The Speaker of the House of Representatives, Rep. Femi Gbajabiamila on Monday said that the realization of autonomy of the local government councils was dependant on the people.
He stated this in Abuja on Monday at a two-day capacity training for the newly elected councillors and local government council chairmen from Aniocha/Oshimili federal constituency of Delta State.
The training was organized by the House of Representatives minority leader, Hon. Ndudi Elumelu.
Gbajabiamila said that the autonomy of the third tier of the government rested on the people at the grassroots.
He recalled that the national assembly had successfully amended the constitution to grant autonomy to the local government in the time past but was turned down by the States as they couldn’t muster the required two-third majority of the votes.
“The Minority Leader of the House is here with his councilors of his local government, from his constituency to train them on leadership.
“We talk about training all the time but who are we training and what are we training them for? This is leadership training for councilors and I thank Elumelu for thinking about this.
“This institute has been in the making for a long time and I believe at the end of the exercise, they would have received a lot of education on what leadership is all about.
“Some people are born leaders, some learn to acquire leadership but either way, whether you’re born a leader or acquire it, you have to go do that training exercise to be able to horn your experiences and qualities you have in order to maximize your skills.
“And what better place to start than with the local government councilors. As you all know, that is the bedrock of our society.
“It’s not for us as legislators to do that. I’m sure you’re surprised but it’s actually for the people to address, the reason being, we have a constitutional amendment.
“We will throw it to the people and they will make their decision. We did it the last time but we went back to the states and we couldn’t get the 2/3rd.
“There’s a process. We followed due process. We amended it last time but 2/3rd of the States didn’t not agree with us. So it’s the people that will decide whether they want autonomy or not.
“We will do what we need to do as the constitution provides”, Gbajabiamila said.
Earlier in his interaction with the officials, Gbajabiamila underscored the importance of giving recourse to the principle of separation of powers, asking the newly elected councillors and Chairmen to be bold in discharging their constitutional mandates even at the risk of offending some people.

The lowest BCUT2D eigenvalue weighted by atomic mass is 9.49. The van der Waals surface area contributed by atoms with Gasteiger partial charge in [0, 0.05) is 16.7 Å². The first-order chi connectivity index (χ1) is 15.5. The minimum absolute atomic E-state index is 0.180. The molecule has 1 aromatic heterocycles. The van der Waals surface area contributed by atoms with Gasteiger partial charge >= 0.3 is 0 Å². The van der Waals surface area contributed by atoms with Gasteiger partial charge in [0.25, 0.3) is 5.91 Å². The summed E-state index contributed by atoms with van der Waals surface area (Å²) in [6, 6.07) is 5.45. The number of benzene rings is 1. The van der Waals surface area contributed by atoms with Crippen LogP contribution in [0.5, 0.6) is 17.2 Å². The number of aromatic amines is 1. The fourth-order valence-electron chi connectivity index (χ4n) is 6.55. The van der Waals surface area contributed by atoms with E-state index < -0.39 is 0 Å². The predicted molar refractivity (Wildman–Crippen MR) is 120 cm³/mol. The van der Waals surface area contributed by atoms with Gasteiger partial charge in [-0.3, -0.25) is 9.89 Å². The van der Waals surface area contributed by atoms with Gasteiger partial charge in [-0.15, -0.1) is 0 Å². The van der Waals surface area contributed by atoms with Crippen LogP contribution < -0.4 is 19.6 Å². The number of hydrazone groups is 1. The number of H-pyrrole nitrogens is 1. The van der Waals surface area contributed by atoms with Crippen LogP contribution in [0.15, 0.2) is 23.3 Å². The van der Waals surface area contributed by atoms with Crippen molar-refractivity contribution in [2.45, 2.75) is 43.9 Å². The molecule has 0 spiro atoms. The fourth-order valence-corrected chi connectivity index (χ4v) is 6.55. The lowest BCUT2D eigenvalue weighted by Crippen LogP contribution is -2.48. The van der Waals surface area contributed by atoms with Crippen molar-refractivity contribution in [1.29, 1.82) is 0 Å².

“I’m just going to have a little interaction with you because a lot of things are misunderstood when it comes to local government level of government.
“Many people believe and say that there are three tiers of government. Yes, there are three tiers of government. But do we understand what a tier means?
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“A tier means that there are different layers. And those layers are independent and they check each other. Many people believe there is a separation of powers.
“Let me ask quickly without trying to embarrass any of the Chairmen or any of the Councillors. What do you understand your role to be in government, constitutionally?
“Does anybody have an answer to that? I don’t think so, but we all have a general understanding.
“But many of us are not bold enough when we are actually told the specifics of what our roles are because we are beholding to whoever and I said this at the risk of respecting the powers of State Governors, the federal government, and in also balancing it on understanding the powers within these responsibilities of the local government.
“So there’s something called ultra vires in law and that concept cuts across everything including governance. I as a president cannot interfere in your work, constitutionally given to you by the Constitution at the local government.
“Neither can you do what the state Governor is supposed to do.
“So, when we talk about separation of powers, most time people understand that concept to mean executive, judiciary and the legislature but that’s a very narrow interpretation of separation of powers.
“That is the horizontal separation of powers. There are two types of separation of powers – the vertical and the horizontal. The vertical separation of powers is what concerns you.
“And that is the federal, the state and the local government. It is what makes any sane society work.
“We all try to model ourselves and look at America, look at Germany, look at several other countries not realizing that or understanding that they have clearly defined the roles of everybody and the people who defined this role did it for a purpose.
“So when you go outside the rules that are defined and everybody jumps into everybody’s role will you get what is chaos. But how do you now realize and go back to what we talked about, leadership?
“You have to be bold even sometimes at the risk of offending some people.
“For some people, they argue that the local government of governance at the local government level is probably the most important in any democracy because you are the ones that are in touch with the people that matter – people at the Grassroots”, he said.